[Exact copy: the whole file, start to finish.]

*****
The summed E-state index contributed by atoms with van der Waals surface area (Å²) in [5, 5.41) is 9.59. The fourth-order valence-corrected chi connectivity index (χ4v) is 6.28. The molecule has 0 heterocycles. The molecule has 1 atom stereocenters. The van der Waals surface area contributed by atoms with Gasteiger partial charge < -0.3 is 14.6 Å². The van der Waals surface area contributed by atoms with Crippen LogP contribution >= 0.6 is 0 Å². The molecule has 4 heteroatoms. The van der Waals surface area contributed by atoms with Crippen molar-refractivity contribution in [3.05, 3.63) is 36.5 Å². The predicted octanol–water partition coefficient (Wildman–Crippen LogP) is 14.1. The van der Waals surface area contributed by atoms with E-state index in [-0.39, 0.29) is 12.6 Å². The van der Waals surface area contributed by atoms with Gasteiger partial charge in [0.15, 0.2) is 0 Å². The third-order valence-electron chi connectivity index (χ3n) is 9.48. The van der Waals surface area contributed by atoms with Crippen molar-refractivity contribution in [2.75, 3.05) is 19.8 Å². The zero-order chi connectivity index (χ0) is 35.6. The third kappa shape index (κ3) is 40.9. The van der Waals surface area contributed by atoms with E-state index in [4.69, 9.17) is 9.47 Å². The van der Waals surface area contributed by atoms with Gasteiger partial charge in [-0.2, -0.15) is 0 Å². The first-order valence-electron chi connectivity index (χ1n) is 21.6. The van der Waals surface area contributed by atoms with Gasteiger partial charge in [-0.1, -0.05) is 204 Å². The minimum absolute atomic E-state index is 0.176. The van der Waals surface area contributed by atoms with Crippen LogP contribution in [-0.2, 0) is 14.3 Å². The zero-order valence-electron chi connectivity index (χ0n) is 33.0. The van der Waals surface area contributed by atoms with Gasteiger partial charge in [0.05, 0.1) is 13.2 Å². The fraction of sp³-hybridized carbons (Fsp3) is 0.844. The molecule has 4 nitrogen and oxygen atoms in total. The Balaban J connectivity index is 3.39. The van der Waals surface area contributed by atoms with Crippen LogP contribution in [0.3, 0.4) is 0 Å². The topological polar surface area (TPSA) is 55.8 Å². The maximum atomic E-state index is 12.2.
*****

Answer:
The summed E-state index contributed by atoms with van der Waals surface area (Å²) in [5, 5.41) is 9.59. The fourth-order valence-corrected chi connectivity index (χ4v) is 6.28. The molecule has 0 heterocycles. The molecule has 1 atom stereocenters. The van der Waals surface area contributed by atoms with Gasteiger partial charge < -0.3 is 14.6 Å². The van der Waals surface area contributed by atoms with Crippen LogP contribution >= 0.6 is 0 Å². The molecule has 4 heteroatoms. The van der Waals surface area contributed by atoms with Crippen molar-refractivity contribution in [3.05, 3.63) is 36.5 Å². The predicted octanol–water partition coefficient (Wildman–Crippen LogP) is 14.1. The van der Waals surface area contributed by atoms with E-state index in [-0.39, 0.29) is 12.6 Å². The van der Waals surface area contributed by atoms with Gasteiger partial charge in [0.15, 0.2) is 0 Å². The third-order valence-electron chi connectivity index (χ3n) is 9.48. The van der Waals surface area contributed by atoms with Crippen molar-refractivity contribution in [2.75, 3.05) is 19.8 Å². The zero-order chi connectivity index (χ0) is 35.6. The third kappa shape index (κ3) is 40.9. The van der Waals surface area contributed by atoms with E-state index in [4.69, 9.17) is 9.47 Å². The van der Waals surface area contributed by atoms with Gasteiger partial charge in [-0.2, -0.15) is 0 Å². The first-order valence-electron chi connectivity index (χ1n) is 21.6. The van der Waals surface area contributed by atoms with Gasteiger partial charge in [-0.1, -0.05) is 204 Å². The minimum absolute atomic E-state index is 0.176. The van der Waals surface area contributed by atoms with Crippen LogP contribution in [-0.2, 0) is 14.3 Å². The zero-order valence-electron chi connectivity index (χ0n) is 33.0. The van der Waals surface area contributed by atoms with Gasteiger partial charge in [0.05, 0.1) is 13.2 Å². The fraction of sp³-hybridized carbons (Fsp3) is 0.844. The molecule has 4 nitrogen and oxygen atoms in total. The Balaban J connectivity index is 3.39. The van der Waals surface area contributed by atoms with Crippen LogP contribution in [0.3, 0.4) is 0 Å². The topological polar surface area (TPSA) is 55.8 Å². The maximum atomic E-state index is 12.2.